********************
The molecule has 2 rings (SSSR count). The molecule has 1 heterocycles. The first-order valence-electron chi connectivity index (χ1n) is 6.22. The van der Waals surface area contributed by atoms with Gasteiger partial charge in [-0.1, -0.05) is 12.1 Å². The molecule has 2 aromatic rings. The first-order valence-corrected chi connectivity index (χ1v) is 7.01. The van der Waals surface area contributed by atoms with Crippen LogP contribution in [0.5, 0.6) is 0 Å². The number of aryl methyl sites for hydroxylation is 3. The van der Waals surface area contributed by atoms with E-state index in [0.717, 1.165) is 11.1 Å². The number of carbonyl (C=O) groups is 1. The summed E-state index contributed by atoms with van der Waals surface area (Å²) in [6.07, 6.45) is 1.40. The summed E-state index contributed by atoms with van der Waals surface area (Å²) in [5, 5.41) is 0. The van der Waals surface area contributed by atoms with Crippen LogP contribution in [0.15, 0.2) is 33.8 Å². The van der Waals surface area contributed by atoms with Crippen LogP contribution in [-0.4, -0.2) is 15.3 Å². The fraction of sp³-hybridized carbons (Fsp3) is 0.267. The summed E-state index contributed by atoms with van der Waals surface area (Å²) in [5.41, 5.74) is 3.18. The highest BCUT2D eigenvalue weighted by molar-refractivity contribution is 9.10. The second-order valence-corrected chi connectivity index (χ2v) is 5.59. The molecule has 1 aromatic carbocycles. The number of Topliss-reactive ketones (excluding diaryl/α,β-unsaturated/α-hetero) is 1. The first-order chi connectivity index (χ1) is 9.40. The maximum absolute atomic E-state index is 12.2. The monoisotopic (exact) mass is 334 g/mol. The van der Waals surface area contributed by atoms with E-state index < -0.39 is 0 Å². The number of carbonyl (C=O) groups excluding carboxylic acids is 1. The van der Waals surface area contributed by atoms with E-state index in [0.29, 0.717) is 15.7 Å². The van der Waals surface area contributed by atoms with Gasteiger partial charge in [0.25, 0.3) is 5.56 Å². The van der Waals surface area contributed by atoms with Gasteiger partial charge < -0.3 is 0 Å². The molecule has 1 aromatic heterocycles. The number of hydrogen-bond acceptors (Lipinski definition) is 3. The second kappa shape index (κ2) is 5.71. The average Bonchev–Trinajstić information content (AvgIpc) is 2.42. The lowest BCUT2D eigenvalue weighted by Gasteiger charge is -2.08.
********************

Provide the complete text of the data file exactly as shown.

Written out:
The molecule has 2 rings (SSSR count). The molecule has 1 heterocycles. The first-order valence-electron chi connectivity index (χ1n) is 6.22. The van der Waals surface area contributed by atoms with Gasteiger partial charge in [-0.1, -0.05) is 12.1 Å². The molecule has 2 aromatic rings. The first-order valence-corrected chi connectivity index (χ1v) is 7.01. The van der Waals surface area contributed by atoms with Crippen LogP contribution in [0.5, 0.6) is 0 Å². The number of aryl methyl sites for hydroxylation is 3. The van der Waals surface area contributed by atoms with E-state index in [0.717, 1.165) is 11.1 Å². The number of carbonyl (C=O) groups is 1. The summed E-state index contributed by atoms with van der Waals surface area (Å²) in [6.07, 6.45) is 1.40. The summed E-state index contributed by atoms with van der Waals surface area (Å²) in [5, 5.41) is 0. The van der Waals surface area contributed by atoms with Crippen LogP contribution in [0.15, 0.2) is 33.8 Å². The van der Waals surface area contributed by atoms with Crippen LogP contribution in [-0.4, -0.2) is 15.3 Å². The fraction of sp³-hybridized carbons (Fsp3) is 0.267. The summed E-state index contributed by atoms with van der Waals surface area (Å²) in [5.41, 5.74) is 3.18. The highest BCUT2D eigenvalue weighted by molar-refractivity contribution is 9.10. The second-order valence-corrected chi connectivity index (χ2v) is 5.59. The molecule has 1 aromatic carbocycles. The number of Topliss-reactive ketones (excluding diaryl/α,β-unsaturated/α-hetero) is 1. The first-order chi connectivity index (χ1) is 9.40. The maximum absolute atomic E-state index is 12.2. The monoisotopic (exact) mass is 334 g/mol. The van der Waals surface area contributed by atoms with E-state index < -0.39 is 0 Å². The number of carbonyl (C=O) groups excluding carboxylic acids is 1. The van der Waals surface area contributed by atoms with E-state index in [0.29, 0.717) is 15.7 Å². The van der Waals surface area contributed by atoms with Gasteiger partial charge in [0.25, 0.3) is 5.56 Å². The van der Waals surface area contributed by atoms with Gasteiger partial charge < -0.3 is 0 Å². The molecule has 1 aromatic heterocycles. The number of hydrogen-bond acceptors (Lipinski definition) is 3. The second kappa shape index (κ2) is 5.71. The average Bonchev–Trinajstić information content (AvgIpc) is 2.42. The lowest BCUT2D eigenvalue weighted by Gasteiger charge is -2.08.